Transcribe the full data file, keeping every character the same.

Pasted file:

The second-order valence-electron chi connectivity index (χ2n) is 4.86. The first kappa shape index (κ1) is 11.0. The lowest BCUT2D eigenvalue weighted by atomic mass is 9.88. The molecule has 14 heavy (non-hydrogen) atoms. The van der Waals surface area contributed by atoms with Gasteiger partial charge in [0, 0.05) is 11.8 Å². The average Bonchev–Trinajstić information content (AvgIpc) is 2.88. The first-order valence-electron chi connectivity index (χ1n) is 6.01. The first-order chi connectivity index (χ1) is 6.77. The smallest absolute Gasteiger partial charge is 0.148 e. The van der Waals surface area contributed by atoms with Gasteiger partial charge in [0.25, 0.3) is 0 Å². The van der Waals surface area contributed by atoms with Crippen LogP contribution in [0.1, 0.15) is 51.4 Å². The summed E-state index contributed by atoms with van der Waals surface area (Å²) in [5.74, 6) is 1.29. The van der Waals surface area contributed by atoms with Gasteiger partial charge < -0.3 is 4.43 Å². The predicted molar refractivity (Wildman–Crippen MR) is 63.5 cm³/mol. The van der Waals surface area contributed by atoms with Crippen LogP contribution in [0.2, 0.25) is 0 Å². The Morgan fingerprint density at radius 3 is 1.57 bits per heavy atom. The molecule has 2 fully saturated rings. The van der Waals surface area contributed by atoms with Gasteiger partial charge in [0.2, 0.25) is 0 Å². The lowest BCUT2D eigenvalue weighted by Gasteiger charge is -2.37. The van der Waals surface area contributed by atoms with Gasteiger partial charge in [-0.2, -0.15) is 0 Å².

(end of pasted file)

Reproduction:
The second-order valence-electron chi connectivity index (χ2n) is 4.86. The first kappa shape index (κ1) is 11.0. The lowest BCUT2D eigenvalue weighted by atomic mass is 9.88. The molecule has 14 heavy (non-hydrogen) atoms. The van der Waals surface area contributed by atoms with Gasteiger partial charge in [0, 0.05) is 11.8 Å². The average Bonchev–Trinajstić information content (AvgIpc) is 2.88. The first-order valence-electron chi connectivity index (χ1n) is 6.01. The first-order chi connectivity index (χ1) is 6.77. The smallest absolute Gasteiger partial charge is 0.148 e. The van der Waals surface area contributed by atoms with Gasteiger partial charge in [0.25, 0.3) is 0 Å². The van der Waals surface area contributed by atoms with Crippen LogP contribution in [0.1, 0.15) is 51.4 Å². The summed E-state index contributed by atoms with van der Waals surface area (Å²) in [5.74, 6) is 1.29. The van der Waals surface area contributed by atoms with Gasteiger partial charge < -0.3 is 4.43 Å². The predicted molar refractivity (Wildman–Crippen MR) is 63.5 cm³/mol. The van der Waals surface area contributed by atoms with Crippen LogP contribution in [0.2, 0.25) is 0 Å². The Morgan fingerprint density at radius 3 is 1.57 bits per heavy atom. The molecule has 2 fully saturated rings. The van der Waals surface area contributed by atoms with Gasteiger partial charge in [0.2, 0.25) is 0 Å². The lowest BCUT2D eigenvalue weighted by Gasteiger charge is -2.37. The van der Waals surface area contributed by atoms with Gasteiger partial charge in [-0.2, -0.15) is 0 Å².